When President Adama Barrow visited New Jeshwang sometime last year, there were explosions of joy and excitement as the visit was seen by many residents as an indication of good things to come.
Since independence, New Jeshwang never had a paved or tarred road.
Few kilometers outside the Gambian capital, the community has also been conscripted to the frontline of climate change-induced habitat problem.
Aside the climate change-triggered and urbanization-generated housing shortage, parts of the community have literally gone under swamps with access roads de-linked by stagnant water.
Malaria is another concern of huge proportion for the residents as they are forced to struggle with residual rain water stagnated in various parts of the community rainy season in, rainy season out.
Meanwhile, New Jeshwang is also presented a new line of challenge.
Nearly 100 Madrassa students, hundreds of people and businesses are at a high risk of being uprooted.
After living in this part of New Jeshwang for decades now, some residents are now going to find new homes if the Gambia government proceeds with its decision of bringing down their homes.
Livelihoods will be also destroyed in the proposed demolitions as shops and saloons have all be earmarked for removal.
When Mr. Barrow went to Ebo Town last year, excited men, women, youth, children and even frail-looking, old women poured onto the streets to enthusiastically welcome him.
“He received a rapturous welcome because we believed his visit will bring us some form of development,”explained Abdou Rahman Jarju.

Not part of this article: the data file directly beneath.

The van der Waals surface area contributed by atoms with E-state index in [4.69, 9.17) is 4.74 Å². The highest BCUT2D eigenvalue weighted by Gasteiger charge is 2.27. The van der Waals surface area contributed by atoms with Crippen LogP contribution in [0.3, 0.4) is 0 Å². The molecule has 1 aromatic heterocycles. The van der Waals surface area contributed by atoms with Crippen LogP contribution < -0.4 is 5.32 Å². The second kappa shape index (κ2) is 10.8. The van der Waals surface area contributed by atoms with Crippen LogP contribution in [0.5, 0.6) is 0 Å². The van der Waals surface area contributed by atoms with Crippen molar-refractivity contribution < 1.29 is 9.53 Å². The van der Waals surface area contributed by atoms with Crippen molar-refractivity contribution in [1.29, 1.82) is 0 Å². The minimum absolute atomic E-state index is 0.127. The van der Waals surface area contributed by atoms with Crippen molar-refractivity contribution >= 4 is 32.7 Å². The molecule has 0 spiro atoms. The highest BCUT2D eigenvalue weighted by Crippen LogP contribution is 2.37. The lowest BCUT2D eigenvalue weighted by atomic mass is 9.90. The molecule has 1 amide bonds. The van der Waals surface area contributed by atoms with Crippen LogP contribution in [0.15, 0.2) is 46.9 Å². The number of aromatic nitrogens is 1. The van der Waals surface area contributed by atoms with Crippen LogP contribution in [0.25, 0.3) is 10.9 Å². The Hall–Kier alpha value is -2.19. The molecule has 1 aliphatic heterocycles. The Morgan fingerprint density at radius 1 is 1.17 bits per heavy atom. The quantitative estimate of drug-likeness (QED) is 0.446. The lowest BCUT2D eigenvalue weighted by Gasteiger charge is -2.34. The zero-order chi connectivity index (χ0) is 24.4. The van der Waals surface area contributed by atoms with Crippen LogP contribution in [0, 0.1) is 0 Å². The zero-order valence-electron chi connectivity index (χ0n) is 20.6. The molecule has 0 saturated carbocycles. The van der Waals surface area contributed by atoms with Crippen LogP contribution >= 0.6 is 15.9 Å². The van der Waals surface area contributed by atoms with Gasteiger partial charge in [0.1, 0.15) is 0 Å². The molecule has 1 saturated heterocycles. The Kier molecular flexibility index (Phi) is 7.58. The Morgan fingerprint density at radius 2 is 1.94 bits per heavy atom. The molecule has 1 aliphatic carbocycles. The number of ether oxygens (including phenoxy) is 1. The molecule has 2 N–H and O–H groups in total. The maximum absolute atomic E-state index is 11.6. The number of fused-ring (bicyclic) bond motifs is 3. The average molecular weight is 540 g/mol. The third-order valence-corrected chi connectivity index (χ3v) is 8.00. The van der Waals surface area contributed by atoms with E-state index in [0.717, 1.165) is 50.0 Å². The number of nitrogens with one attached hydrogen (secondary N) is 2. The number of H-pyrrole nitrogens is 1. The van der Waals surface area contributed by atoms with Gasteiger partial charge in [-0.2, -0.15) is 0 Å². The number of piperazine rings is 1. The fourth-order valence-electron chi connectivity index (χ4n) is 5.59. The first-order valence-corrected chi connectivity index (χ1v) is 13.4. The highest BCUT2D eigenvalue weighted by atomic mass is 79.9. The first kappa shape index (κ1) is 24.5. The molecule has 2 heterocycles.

Jarju, like hundreds of people along his road of New Jeshwang, will be uprooted from their homes if the Physical Planning Department goes ahead with its decision to avoid lampposts and a mosque at the other side of the road and carve more into their compounds.
“This is unthinkable. How can you demolish structures on the other side of the road and leave the other end untouched,” one of the compound owners told JollofNews.
Earlier, the Physical Planning Department earmarked structures on both sides of the road earmarked for construction as part of the OIC roads but it backpedalled.
“They (Physical Planning) came back to say they’ll now demolish structures on only one side of the road. We saw no problem with their initial plan of carving out only 1.4m on all sides. But if they concentrate the demolition on only one part, hundreds of residents would be displaced,” explained another resident.
According to some residents the mosque, which is standing on the road, is an afterthought.
“It was never a mosque as such but some people decided to expand it to such that it took great part of the road. New Jeshwang Central Mosque with huge capacity for worshippers is just a stone’s throw,” one resident told this medium.
The Physical Planning Department’s decision to avoid the mosque and lampposts did not make any sense to many residents.
The timing is of another huge problem as families were told to demolish their structures earmarked for demolition within 14 days or government will move in at their own expense.